Additional potential nominations: Director (Mel Gibson), Actor (James Caviezel), Supporting Actress (Maia Morgenstern), Adapted Screenplay (Benedict Fitzgerald and Mel Gibson), Score (John Debney), Cinematography (Caleb Deschanel), Editing (John Wright), Art Direction (Francesco Frigeri), Costume Design (Maurizio Millenotti), Makeup, Sound Mixing, Sound Effects Editing.

The Phantom of the Opera: The third contender from Warner Brothers on this list is Joel Schumacher’s version of the long running Andrew Lloyd Webber musical, itself based on the oft-adapted novel by Gaston Leroux. Relying on talent instead of star power, the $40,000,000 production is already rumored to be getting high scores in test screenings, even though the film does not open until December.

Additional potential nominations: Director (Schumacher), Actor (Gerard Butler), Actress (Emmy Rossum), Supporting Actor (Patrick Wilson), Adapted Screenplay (Schumacher), Best Song (Andrew Lloyd Webber, if he writes a new song for the movie, as he did with “Evita” in 1996), Cinematography (John Mathieson), Editing (Terry Rawlings), Art Direction (John Fenner), Costume Design (Alexandra Byrne), Makeup, Sound Mixing.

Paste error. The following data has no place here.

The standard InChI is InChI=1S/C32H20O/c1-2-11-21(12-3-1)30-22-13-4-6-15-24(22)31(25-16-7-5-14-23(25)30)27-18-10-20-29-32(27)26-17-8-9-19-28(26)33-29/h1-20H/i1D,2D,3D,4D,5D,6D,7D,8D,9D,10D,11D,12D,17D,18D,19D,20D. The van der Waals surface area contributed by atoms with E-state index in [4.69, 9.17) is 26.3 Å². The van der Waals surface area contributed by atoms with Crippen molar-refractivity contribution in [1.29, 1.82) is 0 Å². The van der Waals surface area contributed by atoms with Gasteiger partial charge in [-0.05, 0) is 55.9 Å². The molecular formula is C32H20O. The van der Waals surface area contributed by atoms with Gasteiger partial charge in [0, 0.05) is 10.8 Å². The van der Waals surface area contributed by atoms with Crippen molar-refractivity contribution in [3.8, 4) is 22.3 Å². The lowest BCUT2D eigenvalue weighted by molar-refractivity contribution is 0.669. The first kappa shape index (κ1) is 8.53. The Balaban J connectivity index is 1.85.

The Polar Express: Could become the first film to be nominated for both Best Picture and Best Animated Feature. Robert Zemeckis directs this $150,000,000 CG animated adaptation of Chris Van Allsburg’s book, which stars Tom Hanks as the conductor of a steam locomotive which takes doubting children to the North Pole for a meeting with Santa Claus. The film, which is the final movie featuring the late, great Michael Jeter, was shot using motion-capture of the actors, who where then animated into the CG-created scenes.

Additional potential nominations: Director (Zemeckis), Adapted Screenplay (William Broyles, Jr. and Zemeckis), Special Effects.